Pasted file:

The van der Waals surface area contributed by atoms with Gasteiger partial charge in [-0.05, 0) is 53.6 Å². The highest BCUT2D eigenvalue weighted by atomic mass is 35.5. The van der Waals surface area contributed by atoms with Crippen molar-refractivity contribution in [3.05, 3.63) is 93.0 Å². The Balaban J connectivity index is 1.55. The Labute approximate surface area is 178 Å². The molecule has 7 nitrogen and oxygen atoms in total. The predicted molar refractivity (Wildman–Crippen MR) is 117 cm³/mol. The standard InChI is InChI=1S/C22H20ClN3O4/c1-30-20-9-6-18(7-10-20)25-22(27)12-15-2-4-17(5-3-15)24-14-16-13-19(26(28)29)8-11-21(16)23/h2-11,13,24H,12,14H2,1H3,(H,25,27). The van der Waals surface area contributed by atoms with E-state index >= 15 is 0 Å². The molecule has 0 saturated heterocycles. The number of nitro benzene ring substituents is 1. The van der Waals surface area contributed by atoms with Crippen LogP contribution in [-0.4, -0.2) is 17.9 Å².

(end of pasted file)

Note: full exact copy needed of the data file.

The van der Waals surface area contributed by atoms with Gasteiger partial charge in [-0.05, 0) is 53.6 Å². The highest BCUT2D eigenvalue weighted by atomic mass is 35.5. The van der Waals surface area contributed by atoms with Crippen molar-refractivity contribution in [3.05, 3.63) is 93.0 Å². The Balaban J connectivity index is 1.55. The Labute approximate surface area is 178 Å². The molecule has 7 nitrogen and oxygen atoms in total. The predicted molar refractivity (Wildman–Crippen MR) is 117 cm³/mol. The standard InChI is InChI=1S/C22H20ClN3O4/c1-30-20-9-6-18(7-10-20)25-22(27)12-15-2-4-17(5-3-15)24-14-16-13-19(26(28)29)8-11-21(16)23/h2-11,13,24H,12,14H2,1H3,(H,25,27). The van der Waals surface area contributed by atoms with E-state index >= 15 is 0 Å². The molecule has 0 saturated heterocycles. The number of nitro benzene ring substituents is 1. The van der Waals surface area contributed by atoms with Crippen LogP contribution in [-0.4, -0.2) is 17.9 Å².